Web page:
Step 808 determines if the lock bit of location identified by the lock pointer 4 equals one. If the lock bit is set, control is passed to step 812. If, however, the lock bit is not set, control is passed to step 810. Step 810 determines if the null flag of location identified by lock return 4 is equal to one. If the null flag is equal to one, control is passed to FIG. 11G. If however, the null flag is not equal to one, control is passed to step 812.

Step 812 increments the first level index value. Control is then passed to step 814. Step 814 increments the search count. Control is then passed to step 816. Step 816 determines if the search count is equal to zero. If the search count is not equal to zero, control is passed back to step 806. If the search count is equal to zero, the entire PIDX array is full, and control is passed to step 818. Step 818 unlocks lock pointer 2. Control is then passed to step 820. Step 820 sets the first level 2 index equal to zero. Control is then passed to step 822.

Steps 822 through 850 of FIG. 11F attempt to identify an unused PIDX entry by systematically searching through the Backing Store (BKS) page index. Step 822 sets lock pointer 2 equal to the address of the location indexed by the level 2 index. Control is then passed to step 824. Step 824 locks lock pointer 2 and passes the contents of the location identified by lock pointer 2 to lock return pointer 2. Control is then passed to step 826. Step 826 determines if lock return pointer 2 is equal to null. If lock return pointer 2 is equal to null, the identified page will be acquired and used as indicated in FIG. 11H. If lock return pointer 2 is not equal to null, control is passed to step 828.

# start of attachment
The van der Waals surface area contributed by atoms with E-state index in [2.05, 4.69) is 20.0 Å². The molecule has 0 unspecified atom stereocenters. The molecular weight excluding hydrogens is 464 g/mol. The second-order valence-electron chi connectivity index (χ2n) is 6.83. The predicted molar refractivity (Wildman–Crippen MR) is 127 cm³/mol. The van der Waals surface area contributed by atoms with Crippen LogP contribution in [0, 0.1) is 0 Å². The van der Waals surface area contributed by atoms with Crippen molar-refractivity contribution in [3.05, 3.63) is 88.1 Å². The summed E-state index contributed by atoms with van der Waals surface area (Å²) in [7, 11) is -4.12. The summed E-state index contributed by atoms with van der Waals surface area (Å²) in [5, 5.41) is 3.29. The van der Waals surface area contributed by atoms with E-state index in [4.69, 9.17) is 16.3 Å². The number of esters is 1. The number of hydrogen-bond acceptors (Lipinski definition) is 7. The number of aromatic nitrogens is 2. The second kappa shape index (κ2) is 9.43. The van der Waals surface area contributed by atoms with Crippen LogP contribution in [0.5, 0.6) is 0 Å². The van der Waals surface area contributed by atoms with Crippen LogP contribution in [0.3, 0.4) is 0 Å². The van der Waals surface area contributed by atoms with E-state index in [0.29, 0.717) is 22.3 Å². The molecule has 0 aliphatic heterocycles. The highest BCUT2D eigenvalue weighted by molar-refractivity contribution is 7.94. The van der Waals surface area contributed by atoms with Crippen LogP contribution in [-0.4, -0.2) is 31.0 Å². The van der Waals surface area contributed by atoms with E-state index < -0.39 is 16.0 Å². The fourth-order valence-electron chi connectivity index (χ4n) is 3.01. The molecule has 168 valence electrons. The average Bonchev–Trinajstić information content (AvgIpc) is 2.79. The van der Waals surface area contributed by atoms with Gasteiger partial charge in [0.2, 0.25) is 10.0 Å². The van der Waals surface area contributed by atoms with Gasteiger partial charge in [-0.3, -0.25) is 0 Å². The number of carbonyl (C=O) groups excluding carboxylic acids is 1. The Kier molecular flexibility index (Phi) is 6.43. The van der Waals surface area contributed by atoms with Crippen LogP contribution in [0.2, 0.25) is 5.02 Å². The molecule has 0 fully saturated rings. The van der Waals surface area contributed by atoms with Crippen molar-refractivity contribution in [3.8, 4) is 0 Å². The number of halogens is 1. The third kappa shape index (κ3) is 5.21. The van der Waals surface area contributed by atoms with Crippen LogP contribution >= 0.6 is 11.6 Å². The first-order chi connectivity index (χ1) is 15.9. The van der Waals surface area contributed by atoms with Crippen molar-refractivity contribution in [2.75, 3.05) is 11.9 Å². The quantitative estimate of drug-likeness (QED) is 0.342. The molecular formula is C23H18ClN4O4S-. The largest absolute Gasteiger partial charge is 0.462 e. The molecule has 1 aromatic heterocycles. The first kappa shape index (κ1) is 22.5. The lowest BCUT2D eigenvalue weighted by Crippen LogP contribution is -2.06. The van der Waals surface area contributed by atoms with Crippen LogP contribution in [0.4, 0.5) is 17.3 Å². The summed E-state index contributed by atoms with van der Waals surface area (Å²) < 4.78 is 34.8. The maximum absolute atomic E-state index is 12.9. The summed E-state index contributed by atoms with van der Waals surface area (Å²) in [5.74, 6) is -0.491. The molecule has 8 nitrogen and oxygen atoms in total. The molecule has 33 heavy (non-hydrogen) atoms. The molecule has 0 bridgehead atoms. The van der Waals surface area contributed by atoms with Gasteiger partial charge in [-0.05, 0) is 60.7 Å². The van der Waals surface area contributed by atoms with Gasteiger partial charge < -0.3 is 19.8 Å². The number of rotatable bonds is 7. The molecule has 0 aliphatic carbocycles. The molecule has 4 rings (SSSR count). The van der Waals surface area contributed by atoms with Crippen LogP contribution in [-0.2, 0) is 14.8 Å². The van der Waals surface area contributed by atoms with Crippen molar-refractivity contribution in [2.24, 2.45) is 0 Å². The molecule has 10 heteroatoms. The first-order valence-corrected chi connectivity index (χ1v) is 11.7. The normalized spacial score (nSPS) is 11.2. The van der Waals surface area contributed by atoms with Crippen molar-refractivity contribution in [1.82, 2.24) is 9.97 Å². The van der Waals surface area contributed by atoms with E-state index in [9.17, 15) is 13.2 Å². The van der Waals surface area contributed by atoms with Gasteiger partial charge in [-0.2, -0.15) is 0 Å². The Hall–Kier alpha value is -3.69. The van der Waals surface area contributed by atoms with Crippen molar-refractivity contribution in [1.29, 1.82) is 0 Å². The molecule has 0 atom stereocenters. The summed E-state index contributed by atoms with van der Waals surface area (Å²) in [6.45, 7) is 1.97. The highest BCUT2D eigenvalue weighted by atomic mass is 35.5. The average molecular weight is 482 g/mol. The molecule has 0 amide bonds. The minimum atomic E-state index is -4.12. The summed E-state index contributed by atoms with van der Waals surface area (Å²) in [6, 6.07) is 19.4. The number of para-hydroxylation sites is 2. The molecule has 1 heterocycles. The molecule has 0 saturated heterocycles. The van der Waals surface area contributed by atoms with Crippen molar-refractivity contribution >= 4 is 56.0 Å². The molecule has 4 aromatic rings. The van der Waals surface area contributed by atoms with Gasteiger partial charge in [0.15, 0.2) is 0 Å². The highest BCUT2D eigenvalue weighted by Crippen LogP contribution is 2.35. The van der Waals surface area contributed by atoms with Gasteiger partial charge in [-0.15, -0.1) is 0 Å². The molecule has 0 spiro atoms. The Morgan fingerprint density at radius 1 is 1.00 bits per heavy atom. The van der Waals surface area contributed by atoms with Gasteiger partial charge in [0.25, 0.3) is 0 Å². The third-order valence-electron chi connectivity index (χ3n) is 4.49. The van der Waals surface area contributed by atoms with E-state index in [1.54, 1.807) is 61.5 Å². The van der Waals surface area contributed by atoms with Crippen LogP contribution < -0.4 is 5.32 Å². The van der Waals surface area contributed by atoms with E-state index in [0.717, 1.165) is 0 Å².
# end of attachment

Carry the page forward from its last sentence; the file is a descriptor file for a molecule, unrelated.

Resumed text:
Step 828 sets the level 1 index equal to zero. Control is then passed to step 830. Step 830 sets the search count equal to the size of the PIDX array, which is an array of PIDXT entries. Control is then passed to step 832. Step 832 sets lock pointer 4 equal to the address of the PIDX entry indexed by the first level index. In the first case, lock pointer 4 equals the address of the first entry in the PIDX array. Control is then passed to step 834.

Step 834 determines if the location identified by lock pointer 4 has the lock bit set. If the location identified by lock pointer 4 does have the lock bit set, control is passed to step 838. If, however, the location identified by lock pointer 4 does not have the lock bit set, control is passed to step 836. Step 836 determines if the location identified by lock pointer 4 has the null flag set. If the location identified by lock pointer 4 does have the null flag set, control is passed to FIG. 11G. If, however, the location identified by lock pointer 4 does not have the null flag set, control is passed to step 838.